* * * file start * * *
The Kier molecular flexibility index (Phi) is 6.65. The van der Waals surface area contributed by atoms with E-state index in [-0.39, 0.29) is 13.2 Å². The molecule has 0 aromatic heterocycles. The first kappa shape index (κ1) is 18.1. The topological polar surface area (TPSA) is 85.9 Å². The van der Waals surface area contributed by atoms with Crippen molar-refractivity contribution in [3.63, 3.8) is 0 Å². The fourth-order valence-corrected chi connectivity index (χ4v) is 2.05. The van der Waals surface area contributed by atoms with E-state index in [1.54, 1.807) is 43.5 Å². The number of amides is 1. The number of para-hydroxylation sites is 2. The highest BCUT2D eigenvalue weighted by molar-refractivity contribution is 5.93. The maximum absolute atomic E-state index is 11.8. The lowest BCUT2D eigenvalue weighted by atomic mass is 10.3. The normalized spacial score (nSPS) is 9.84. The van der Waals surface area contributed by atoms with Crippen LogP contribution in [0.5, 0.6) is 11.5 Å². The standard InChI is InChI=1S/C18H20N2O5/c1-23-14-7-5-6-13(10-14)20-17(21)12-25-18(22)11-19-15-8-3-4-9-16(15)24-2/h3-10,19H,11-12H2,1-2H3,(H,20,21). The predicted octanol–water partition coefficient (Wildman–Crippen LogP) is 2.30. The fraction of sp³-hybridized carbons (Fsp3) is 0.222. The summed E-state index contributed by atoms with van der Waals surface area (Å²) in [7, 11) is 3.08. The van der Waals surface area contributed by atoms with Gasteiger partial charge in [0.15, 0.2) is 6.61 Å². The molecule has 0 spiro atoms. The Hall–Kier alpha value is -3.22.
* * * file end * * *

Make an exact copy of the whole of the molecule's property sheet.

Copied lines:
The Kier molecular flexibility index (Phi) is 6.65. The van der Waals surface area contributed by atoms with E-state index in [-0.39, 0.29) is 13.2 Å². The molecule has 0 aromatic heterocycles. The first kappa shape index (κ1) is 18.1. The topological polar surface area (TPSA) is 85.9 Å². The van der Waals surface area contributed by atoms with Crippen molar-refractivity contribution in [3.63, 3.8) is 0 Å². The fourth-order valence-corrected chi connectivity index (χ4v) is 2.05. The van der Waals surface area contributed by atoms with E-state index in [1.54, 1.807) is 43.5 Å². The number of amides is 1. The number of para-hydroxylation sites is 2. The highest BCUT2D eigenvalue weighted by molar-refractivity contribution is 5.93. The maximum absolute atomic E-state index is 11.8. The lowest BCUT2D eigenvalue weighted by atomic mass is 10.3. The normalized spacial score (nSPS) is 9.84. The van der Waals surface area contributed by atoms with Crippen LogP contribution in [0.5, 0.6) is 11.5 Å². The standard InChI is InChI=1S/C18H20N2O5/c1-23-14-7-5-6-13(10-14)20-17(21)12-25-18(22)11-19-15-8-3-4-9-16(15)24-2/h3-10,19H,11-12H2,1-2H3,(H,20,21). The predicted octanol–water partition coefficient (Wildman–Crippen LogP) is 2.30. The fraction of sp³-hybridized carbons (Fsp3) is 0.222. The summed E-state index contributed by atoms with van der Waals surface area (Å²) in [7, 11) is 3.08. The van der Waals surface area contributed by atoms with Gasteiger partial charge in [0.15, 0.2) is 6.61 Å². The molecule has 0 spiro atoms. The Hall–Kier alpha value is -3.22.